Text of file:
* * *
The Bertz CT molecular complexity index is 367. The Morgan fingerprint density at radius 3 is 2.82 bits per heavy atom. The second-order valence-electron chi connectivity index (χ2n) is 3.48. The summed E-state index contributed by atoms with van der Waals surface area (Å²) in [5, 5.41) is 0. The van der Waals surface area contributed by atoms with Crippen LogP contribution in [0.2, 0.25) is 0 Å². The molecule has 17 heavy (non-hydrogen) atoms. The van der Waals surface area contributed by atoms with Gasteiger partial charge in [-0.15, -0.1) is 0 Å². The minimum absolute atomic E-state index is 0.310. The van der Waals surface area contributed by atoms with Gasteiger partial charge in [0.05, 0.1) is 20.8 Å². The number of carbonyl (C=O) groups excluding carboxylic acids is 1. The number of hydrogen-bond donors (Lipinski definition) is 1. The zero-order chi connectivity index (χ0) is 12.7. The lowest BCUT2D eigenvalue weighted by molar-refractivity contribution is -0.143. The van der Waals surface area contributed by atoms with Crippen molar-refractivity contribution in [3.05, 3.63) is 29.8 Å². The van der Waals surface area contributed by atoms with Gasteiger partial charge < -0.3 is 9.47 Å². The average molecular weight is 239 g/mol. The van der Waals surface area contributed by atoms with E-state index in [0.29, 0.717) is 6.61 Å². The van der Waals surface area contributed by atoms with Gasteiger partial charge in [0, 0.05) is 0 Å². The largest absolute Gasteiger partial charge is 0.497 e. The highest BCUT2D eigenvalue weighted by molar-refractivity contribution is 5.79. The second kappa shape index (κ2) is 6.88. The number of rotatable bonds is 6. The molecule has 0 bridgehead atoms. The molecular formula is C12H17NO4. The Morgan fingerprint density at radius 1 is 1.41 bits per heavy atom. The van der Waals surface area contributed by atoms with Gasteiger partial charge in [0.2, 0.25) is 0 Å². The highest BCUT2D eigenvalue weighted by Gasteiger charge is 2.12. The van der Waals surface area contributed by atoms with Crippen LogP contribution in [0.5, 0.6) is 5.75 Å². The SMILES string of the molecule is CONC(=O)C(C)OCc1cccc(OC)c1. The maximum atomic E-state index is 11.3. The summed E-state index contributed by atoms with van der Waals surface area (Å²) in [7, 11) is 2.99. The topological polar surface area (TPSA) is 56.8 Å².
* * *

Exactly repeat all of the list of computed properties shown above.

The Bertz CT molecular complexity index is 367. The Morgan fingerprint density at radius 3 is 2.82 bits per heavy atom. The second-order valence-electron chi connectivity index (χ2n) is 3.48. The summed E-state index contributed by atoms with van der Waals surface area (Å²) in [5, 5.41) is 0. The van der Waals surface area contributed by atoms with Crippen LogP contribution in [0.2, 0.25) is 0 Å². The molecule has 17 heavy (non-hydrogen) atoms. The van der Waals surface area contributed by atoms with Gasteiger partial charge in [-0.15, -0.1) is 0 Å². The minimum absolute atomic E-state index is 0.310. The van der Waals surface area contributed by atoms with Gasteiger partial charge in [0.05, 0.1) is 20.8 Å². The number of carbonyl (C=O) groups excluding carboxylic acids is 1. The number of hydrogen-bond donors (Lipinski definition) is 1. The zero-order chi connectivity index (χ0) is 12.7. The lowest BCUT2D eigenvalue weighted by molar-refractivity contribution is -0.143. The van der Waals surface area contributed by atoms with Crippen molar-refractivity contribution in [3.05, 3.63) is 29.8 Å². The van der Waals surface area contributed by atoms with Gasteiger partial charge < -0.3 is 9.47 Å². The average molecular weight is 239 g/mol. The van der Waals surface area contributed by atoms with E-state index in [0.29, 0.717) is 6.61 Å². The van der Waals surface area contributed by atoms with Gasteiger partial charge in [0, 0.05) is 0 Å². The largest absolute Gasteiger partial charge is 0.497 e. The highest BCUT2D eigenvalue weighted by molar-refractivity contribution is 5.79. The second kappa shape index (κ2) is 6.88. The number of rotatable bonds is 6. The molecule has 0 bridgehead atoms. The molecular formula is C12H17NO4. The Morgan fingerprint density at radius 1 is 1.41 bits per heavy atom. The van der Waals surface area contributed by atoms with Gasteiger partial charge in [0.2, 0.25) is 0 Å². The highest BCUT2D eigenvalue weighted by Gasteiger charge is 2.12. The van der Waals surface area contributed by atoms with Crippen LogP contribution in [0.5, 0.6) is 5.75 Å². The SMILES string of the molecule is CONC(=O)C(C)OCc1cccc(OC)c1. The maximum atomic E-state index is 11.3. The summed E-state index contributed by atoms with van der Waals surface area (Å²) in [7, 11) is 2.99. The topological polar surface area (TPSA) is 56.8 Å².